The USC women’s volleyball team has a habit of stacking up wins to start the season.
Before this year, the No. 12 Women of Troy (7-3, 2-1) hadn’t lost more than two of their first 10 matches since 2005, when they started 4-6 before recovering to reach the second round of the NCAA Tournament.
Much of the same was expected this year after reaching the Final Four last season, landing USC the No. 2 spot in the preseason poll behind three returning All-Americans and a top-10 recruiting class.
But after sophomore outside hitter and reigning Pac-10 Freshman of the Year Falyn Fonoimoana was declared ineligible on the eve of the season, the Women of Troy sputtered out of the gate, losing two of their first three matches, including an embarrassing 3-0 sweep at the hands of unranked Central Florida.
They won their next four matches before their home opener against then-No. 8 UCLA, which was heavily promoted by USC’s marketing department in an attempt to set an attendance record for a volleyball match at the Galen Center.
The record was set, but the 5,385 spectators witnessed the home team fall to the rival Bruins in a 3-0 sweep.
“I think we were in a funk before we ever walked in the gym, and we couldn’t get them focused properly,” USC coach Mick Haley said. “And sometimes when that happens, you try too hard when you have a crowd like that.”
The Women of Troy rebounded last weekend, however, by sweeping Washington and Washington State on the road, but their expectations have definitely been tempered since first receiving that lofty preseason ranking — the team was ranked No. 12 in the poll released Monday.
Some of those early-season struggles can be attributed to injuries sustained by sophomore middle blocker Alexis Olgard and junior middle blocker Natasa Siljkovic, players expected to compete for the starting middle blocker spot.
In their absence, freshman Hannah Schraer has been forced into the starting lineup.
Haley praised the play of Schraer, who was not expected to receive much playing time this season, but admitted, “Hannah isn’t as good as a blocker as [Olgard] is.”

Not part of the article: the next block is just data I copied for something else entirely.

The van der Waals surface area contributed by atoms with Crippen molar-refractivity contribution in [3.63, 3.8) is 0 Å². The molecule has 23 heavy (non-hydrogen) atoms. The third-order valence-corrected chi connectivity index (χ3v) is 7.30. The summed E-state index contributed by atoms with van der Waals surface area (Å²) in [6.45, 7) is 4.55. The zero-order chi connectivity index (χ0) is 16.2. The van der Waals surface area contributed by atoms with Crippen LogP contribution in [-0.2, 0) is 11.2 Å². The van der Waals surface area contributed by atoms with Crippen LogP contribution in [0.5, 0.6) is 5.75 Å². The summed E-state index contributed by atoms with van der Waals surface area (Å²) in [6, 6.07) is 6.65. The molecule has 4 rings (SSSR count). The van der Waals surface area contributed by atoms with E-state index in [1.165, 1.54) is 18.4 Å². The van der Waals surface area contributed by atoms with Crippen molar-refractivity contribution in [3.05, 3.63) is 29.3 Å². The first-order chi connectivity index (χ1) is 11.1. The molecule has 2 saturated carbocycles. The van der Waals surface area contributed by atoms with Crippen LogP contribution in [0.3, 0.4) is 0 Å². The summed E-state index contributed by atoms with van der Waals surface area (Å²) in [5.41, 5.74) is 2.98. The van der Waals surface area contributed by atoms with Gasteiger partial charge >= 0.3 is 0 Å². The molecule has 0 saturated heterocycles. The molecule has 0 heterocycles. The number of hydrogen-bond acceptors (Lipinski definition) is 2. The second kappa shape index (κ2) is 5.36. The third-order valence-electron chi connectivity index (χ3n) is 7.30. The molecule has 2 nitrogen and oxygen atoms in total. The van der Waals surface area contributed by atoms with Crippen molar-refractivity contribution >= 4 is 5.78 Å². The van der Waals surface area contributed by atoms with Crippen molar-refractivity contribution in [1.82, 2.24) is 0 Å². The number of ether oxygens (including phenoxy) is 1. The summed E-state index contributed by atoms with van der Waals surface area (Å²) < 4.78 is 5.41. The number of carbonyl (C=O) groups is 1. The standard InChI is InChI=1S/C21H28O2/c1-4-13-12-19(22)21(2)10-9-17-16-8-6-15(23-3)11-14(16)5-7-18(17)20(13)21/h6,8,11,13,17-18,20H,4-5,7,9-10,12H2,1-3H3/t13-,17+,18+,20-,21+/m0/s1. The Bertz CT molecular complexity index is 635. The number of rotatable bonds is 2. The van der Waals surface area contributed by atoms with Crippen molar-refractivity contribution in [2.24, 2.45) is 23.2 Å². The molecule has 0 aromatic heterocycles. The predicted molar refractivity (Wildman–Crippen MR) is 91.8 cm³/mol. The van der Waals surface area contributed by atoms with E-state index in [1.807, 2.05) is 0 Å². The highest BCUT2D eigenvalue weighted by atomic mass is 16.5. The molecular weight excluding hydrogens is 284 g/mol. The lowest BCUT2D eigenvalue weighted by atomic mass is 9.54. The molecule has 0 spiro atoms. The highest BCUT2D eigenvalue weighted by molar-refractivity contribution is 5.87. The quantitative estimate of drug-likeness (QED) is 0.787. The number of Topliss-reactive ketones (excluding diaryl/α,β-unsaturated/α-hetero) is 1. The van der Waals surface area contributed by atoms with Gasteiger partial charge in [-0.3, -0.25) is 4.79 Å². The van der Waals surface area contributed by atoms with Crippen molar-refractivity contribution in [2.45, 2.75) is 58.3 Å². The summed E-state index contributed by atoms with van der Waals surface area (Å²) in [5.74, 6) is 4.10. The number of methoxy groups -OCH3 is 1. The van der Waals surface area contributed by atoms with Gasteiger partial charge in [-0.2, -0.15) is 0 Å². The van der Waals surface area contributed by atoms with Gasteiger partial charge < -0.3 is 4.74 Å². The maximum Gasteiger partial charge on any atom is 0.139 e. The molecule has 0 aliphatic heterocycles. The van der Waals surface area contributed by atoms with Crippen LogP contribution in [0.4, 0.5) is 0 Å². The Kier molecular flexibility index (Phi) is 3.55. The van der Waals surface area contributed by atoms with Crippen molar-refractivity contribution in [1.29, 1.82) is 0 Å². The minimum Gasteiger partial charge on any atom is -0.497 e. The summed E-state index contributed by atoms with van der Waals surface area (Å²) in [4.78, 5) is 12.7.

Olgard and Siljkovic are expected to return to the rotation soon, but one player USC will miss for the entire season is Fonoimoana.
Fonoimoana started in 31 of 34 matches last year, and was second on the team in kills (3.34 kills per save) and points (3.93 points per save) en route to winning Pac-10 Freshman of the Year honors.
Fonoimoana was expected to be a key contributor for the Women of Troy, but just one week before the team’s first match, it was announced she was ineligible for the 2011 season.
“[The personnel losses] have affected our ability to defend,” Haley said. “We’re just having trouble defending our opponent’s counter-attack, and that starts at the net with our blocking … And Falyn is [listed at 6-foot-4], so she takes up a lot of area up there.”
Haley also pointed to the left side of the team’s counter-attack as an area in need of improvement.
Sophomore outside hitter/opposite Kirby Burnham had been starting as left outside hitter before the team’s trip to the Washington schools, before Haley decided to insert sophomore Sara Shaw in her place.
The move seemed to spark the team’s offense, as Shaw set a career-high of 15 kills in USC’s victory over No. 4 Washington, and added 11 digs to record the double-double.
Haley hopes he has found the winning lineup for the Women of Troy; they’ll endure arguably the toughest two-game stretch of their schedule this weekend when No. 1 California (13-0, 3-0) and No. 2 Stanford (8-1, 2-1) come into town.
“[The schedule] has just worked out that way,” Haley said. “It’s very challenging, but we want to beat those teams at the end of the year, so playing them early gives us a good benchmark to know what to do if we play them later.”
Haley is encouraged by his players perseverance in practice despite the disappointing losses, and is confident the team will be back to its winning ways soon enough.
“We win 80 percent of the time here [at USC], and when we don’t do that, it’s upsetting,” Haley said. “If we weren’t getting good effort in practice, I would be more concerned than I am right now. If I can get this kind of effort every day for the next two months, we’ll be very good [at the end of the season].”